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Using SpeedFan to track the CPU and System temperatures and fan speeds, I connected 2000 RPM PWM fans to the CPU_FAN and SYS_FAN headers, set both to "Silent" in the UEFI/BIOS (the equivalent of the manual 1.00 PWM value/°C setting) and put the system on full CPU load.
Load test: CPU temperature vs. fan speeds.
The CPU_FAN reacted fairly linearly to the CPU temperature but it seemed that a fail-safe activated at about 65°C, kicking it into high gear. Surprisingly I found that the SYS_FAN header responded to the system (FCH chipset) temperature which is a truly odd choice for a mini-ITX board.
Given the proximity of everything on the board, any fan that can affect the CPU temperature will also affect the FCH. Designing them to react to different sensors doesn't make any sense. This feature is far more useful in an ATX tower where perhaps a front or side fan can blow over the chipset. In a mini-ITX case, everything is jammed tightly together.
EasyTune fan control menu.
Gigabyte's antiquated EasyTune utility makes an appearance once again and its fan control capabilities are almost as limited as in the UEFI/BIOS. The CPU and System fan can be set to a minimum speed of 10% and 20% respectively and the maximum speed cannot be altered from 100%. If you decide to let EasyTune handle your fans, you'll need to set the maximum temperature fairly high in order to keep things running quietly, even if you have quality cooling.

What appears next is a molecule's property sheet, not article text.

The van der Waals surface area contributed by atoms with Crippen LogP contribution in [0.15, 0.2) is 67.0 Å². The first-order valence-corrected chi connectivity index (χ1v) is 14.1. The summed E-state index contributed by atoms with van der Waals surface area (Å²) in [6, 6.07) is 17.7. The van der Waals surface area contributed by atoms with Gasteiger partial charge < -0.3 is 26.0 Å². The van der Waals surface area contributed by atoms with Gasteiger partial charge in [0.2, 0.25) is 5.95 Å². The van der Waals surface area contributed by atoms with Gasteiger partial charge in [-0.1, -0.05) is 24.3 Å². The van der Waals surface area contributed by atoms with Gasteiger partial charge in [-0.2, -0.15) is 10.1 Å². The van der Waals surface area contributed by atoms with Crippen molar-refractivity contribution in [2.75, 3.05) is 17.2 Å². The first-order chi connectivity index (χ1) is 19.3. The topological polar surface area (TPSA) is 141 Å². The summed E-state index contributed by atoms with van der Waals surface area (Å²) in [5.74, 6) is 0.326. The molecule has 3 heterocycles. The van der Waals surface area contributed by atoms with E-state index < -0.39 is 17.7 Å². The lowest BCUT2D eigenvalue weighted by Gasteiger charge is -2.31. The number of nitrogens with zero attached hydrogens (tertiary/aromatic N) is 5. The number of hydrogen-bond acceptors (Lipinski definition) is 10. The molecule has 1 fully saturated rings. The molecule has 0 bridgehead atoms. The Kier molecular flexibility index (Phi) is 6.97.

SpeedFan screen with correlations inputted.
If you prefer to use SpeedFan, both headers are fully controllable via PWM once the application is set up properly (find the "IT8728F" chip in the Advanced menu and change PWM 2-3 mode from "SmartGuardian" to "Software controlled"). The same CPU and System (chipset) temperature sensors found in EasyTune are also available, reported as "Temp3" and "Temp1" respectively.
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